CITY COMPETENCES AND LEGISLATIVE FRAMEWORKS
The sharing economy creates new opportunities for the local economy, but at the same time it can be perceived as disruptive. Cities need to find a balance between regulation and openness to make the most of the potential of the sharing economy while ensuring that citizens needs and interest are the main focus. Within the sharing economy anyone can become a supplier or entrepreneur giving huge scope for creativity and innovation at the local level This could also lead to new opportunities to create jobs and growth in a European economy. Cities can to varying degrees, depending on their national context, regulate the sharing economy in order to establish the rights and responsibilities of all the stakeholders involved. One of the main potential issues is seen to be the evasion of regulations, licensing, and taxes, leading to an uneven economic playing field with the conventional economy, and increased risks for both producers and consumers. Consumer choice and an emphasis on local solutions can counteract the consolidation of power in favour of the bigger sharing platforms. Cities can make agreements with sharing economy actors to alleviate some of these concerns, for example working with Airbnb to promote responsible home sharing and simplify the payment of tourist tax. Another example is using urban planning as a tool to support shared mobility. Cities can also support smaller actors through providing funding and incubators. In this roundtable we want to understand to what extent cities have the right competences to intervene in the legislative framework of this new business model, what are they allowed to do and what they should not do, in order to stimulate sharing economy initiatives and at the same protect tax revenue, consumers and citizens.
The panel list:
NEW BUSINESS MODELS
Sharing resources and goods at a smaller scale has of course always existed, however digital developments have taken the sharing economy to a new dimension – accelerating it. A business model that works is central to building trust and the sharing economy can be the basis for models that meet citizens and society’s needs. City authorities can also take advantage of the opportunities of the sharing economy to support their economic, environmental and social strategies. The most common sharing business models are:
QUALITY JOBS AND SKILLS
The sharing economy brings opportunities as well as challenges: the opportunities include job creation, and support for micro-entrepreneurship, building community participation and advancing digital innovation. The sharing economy can be the basis for business models that meet citizens and society’s needs, giving more flexibility and scope for creativity than more traditional approaches. Through this discussion we want to better understand the opportunities and challenges of the sharing economy and explore how cities can work together with other stakeholders to create an environment where the sharing economy can have a positive impact also on local employment. The impact of sharing economy business models on labour market regulations, taxation, social security, consumer protection as well as health and safety, will also be addressed. Cities need to create a framework that protects workers and consumers, ensuring taxes are paid, and that enables innovation, creating more flexible and efficient services closer to users needs, supporting the creation of new businesses. Sectors and activities that will be the backbone of the sharing economy must be seen in a positive way and offer quality jobs to those who contemplate making their career in these fields.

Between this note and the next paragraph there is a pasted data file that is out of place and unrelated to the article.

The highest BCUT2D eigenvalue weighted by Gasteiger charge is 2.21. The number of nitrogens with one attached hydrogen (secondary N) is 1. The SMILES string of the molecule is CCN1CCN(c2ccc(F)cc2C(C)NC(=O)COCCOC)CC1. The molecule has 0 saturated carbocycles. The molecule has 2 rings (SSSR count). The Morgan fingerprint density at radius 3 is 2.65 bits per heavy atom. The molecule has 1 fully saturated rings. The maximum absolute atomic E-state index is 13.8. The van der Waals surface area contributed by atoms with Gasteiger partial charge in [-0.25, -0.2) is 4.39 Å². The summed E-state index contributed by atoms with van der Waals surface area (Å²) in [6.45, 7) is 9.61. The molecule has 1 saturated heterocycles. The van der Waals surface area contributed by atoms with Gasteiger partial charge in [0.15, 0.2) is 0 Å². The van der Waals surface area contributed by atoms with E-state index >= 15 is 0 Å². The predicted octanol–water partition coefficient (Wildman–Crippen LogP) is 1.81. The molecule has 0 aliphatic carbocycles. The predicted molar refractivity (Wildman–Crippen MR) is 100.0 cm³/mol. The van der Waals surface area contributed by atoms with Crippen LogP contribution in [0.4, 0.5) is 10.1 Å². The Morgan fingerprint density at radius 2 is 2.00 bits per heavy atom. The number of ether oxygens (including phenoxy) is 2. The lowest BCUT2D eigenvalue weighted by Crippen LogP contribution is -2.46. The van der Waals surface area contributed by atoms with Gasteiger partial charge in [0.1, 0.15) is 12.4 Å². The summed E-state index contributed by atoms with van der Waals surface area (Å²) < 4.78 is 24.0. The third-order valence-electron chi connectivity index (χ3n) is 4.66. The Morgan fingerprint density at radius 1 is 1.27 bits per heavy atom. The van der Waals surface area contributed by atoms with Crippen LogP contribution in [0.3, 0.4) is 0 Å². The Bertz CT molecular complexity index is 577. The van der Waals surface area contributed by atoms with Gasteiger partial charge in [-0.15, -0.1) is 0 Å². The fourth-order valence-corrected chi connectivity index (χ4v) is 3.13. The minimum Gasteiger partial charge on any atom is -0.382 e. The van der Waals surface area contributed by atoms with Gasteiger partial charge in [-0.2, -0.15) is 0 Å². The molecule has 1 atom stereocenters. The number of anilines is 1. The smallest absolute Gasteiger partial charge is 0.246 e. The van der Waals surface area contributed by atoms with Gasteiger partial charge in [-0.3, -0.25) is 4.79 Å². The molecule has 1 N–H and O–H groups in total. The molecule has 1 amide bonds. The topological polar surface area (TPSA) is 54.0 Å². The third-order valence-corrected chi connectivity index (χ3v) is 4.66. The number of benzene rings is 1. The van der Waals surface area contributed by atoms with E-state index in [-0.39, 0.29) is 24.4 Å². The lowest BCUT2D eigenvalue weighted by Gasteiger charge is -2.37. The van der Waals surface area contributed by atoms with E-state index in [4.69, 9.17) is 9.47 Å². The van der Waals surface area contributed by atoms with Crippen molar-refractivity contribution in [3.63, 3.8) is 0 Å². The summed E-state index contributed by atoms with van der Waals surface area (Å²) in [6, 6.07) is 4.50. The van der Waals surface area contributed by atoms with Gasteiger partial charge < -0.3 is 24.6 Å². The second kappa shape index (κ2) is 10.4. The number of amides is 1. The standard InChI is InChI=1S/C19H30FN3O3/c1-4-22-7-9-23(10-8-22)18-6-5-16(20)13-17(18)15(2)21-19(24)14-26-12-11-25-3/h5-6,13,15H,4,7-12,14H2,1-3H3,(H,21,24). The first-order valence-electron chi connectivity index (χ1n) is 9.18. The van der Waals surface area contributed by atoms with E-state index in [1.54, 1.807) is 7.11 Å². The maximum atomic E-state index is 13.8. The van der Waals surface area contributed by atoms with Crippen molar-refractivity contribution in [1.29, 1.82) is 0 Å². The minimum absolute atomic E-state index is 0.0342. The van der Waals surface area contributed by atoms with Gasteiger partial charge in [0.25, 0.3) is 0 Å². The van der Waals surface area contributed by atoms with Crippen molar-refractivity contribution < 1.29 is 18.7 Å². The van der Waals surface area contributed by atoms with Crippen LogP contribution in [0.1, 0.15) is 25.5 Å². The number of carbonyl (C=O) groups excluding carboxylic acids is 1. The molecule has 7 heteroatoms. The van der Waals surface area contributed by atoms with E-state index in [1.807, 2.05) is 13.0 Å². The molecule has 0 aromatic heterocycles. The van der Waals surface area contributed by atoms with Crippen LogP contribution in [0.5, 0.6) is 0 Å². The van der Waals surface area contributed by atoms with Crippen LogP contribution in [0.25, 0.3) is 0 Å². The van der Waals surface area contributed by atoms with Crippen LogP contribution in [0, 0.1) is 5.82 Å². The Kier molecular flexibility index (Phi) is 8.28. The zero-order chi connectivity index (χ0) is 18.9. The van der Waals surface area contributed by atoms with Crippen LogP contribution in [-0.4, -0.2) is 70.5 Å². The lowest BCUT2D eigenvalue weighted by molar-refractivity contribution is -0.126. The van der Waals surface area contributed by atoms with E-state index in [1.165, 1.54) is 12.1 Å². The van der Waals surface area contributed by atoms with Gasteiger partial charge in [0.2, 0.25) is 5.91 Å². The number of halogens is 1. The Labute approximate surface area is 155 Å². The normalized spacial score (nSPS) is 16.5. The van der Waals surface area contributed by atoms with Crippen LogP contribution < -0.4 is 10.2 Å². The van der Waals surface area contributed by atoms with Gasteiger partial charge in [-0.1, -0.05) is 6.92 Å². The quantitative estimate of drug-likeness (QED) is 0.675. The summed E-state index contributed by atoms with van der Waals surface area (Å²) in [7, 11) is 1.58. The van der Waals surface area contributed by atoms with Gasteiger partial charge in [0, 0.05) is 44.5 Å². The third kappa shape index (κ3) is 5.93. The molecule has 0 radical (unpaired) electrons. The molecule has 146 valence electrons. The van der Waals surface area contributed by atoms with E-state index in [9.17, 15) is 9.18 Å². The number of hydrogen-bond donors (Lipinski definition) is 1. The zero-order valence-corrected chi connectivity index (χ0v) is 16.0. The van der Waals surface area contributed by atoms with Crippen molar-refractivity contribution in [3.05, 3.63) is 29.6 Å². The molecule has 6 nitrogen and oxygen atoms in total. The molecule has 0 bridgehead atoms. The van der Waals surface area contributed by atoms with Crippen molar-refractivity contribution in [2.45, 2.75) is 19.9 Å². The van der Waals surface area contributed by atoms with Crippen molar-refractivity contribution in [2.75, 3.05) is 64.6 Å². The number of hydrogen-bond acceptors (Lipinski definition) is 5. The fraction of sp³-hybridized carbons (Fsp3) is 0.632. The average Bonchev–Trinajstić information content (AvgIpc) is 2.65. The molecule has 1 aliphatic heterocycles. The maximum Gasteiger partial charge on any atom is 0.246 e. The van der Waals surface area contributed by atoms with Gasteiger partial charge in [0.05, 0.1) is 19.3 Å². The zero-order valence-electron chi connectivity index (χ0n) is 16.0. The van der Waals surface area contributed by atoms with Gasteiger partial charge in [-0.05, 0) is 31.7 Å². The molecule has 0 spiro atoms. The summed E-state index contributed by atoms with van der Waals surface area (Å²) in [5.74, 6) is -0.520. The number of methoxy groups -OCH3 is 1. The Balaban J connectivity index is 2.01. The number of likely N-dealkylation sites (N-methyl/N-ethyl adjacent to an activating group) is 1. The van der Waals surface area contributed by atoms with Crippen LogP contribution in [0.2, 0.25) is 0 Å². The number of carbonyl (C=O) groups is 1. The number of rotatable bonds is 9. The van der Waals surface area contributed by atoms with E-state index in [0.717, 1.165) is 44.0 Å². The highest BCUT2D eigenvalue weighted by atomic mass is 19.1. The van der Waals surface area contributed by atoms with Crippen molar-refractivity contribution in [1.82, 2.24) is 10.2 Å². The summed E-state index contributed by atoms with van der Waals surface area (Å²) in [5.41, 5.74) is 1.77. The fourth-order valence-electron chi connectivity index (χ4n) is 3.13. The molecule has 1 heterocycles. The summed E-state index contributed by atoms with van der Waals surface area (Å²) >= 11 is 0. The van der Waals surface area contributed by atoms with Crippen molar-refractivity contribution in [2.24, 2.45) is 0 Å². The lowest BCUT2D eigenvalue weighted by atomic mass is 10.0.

The panel list:
ALTERNATIVE APPROACHES TO WELFARE AND SERVICES
The traditional European health and social care systems are changing; a co-designed, community collaborative approach which makes effective use of advanced technologies can help face a number of its current and future challenges. Population ageing and the rise of chronic diseases together with fast-growing demand for more personalised services alongside the public sector's budget restrictions are part of the challenges of the European health and social care system. Activities and resources such as community collaboration and collective intelligence research, digitisation and co-design of innovative services are at the base of a new, open to all community-driven model. Local government can be lead in fostering a culture of innovation in the current health and social care system, testing new models and methods where services can be progressively re-designed in a more sustainable way reflecting the increasingly complex demand from users, through collection of data coming from all key stakeholders (users, carers, professionals...). These approaches should be inclusive in the identification of care needs, engaging and gathering all different communities and citizens eg via social media and use information and communication technologies (ICTs) in an effective way. ICTs are enabler of a more collaborative, cost-efficient and time-saving approach to care.
The panel list: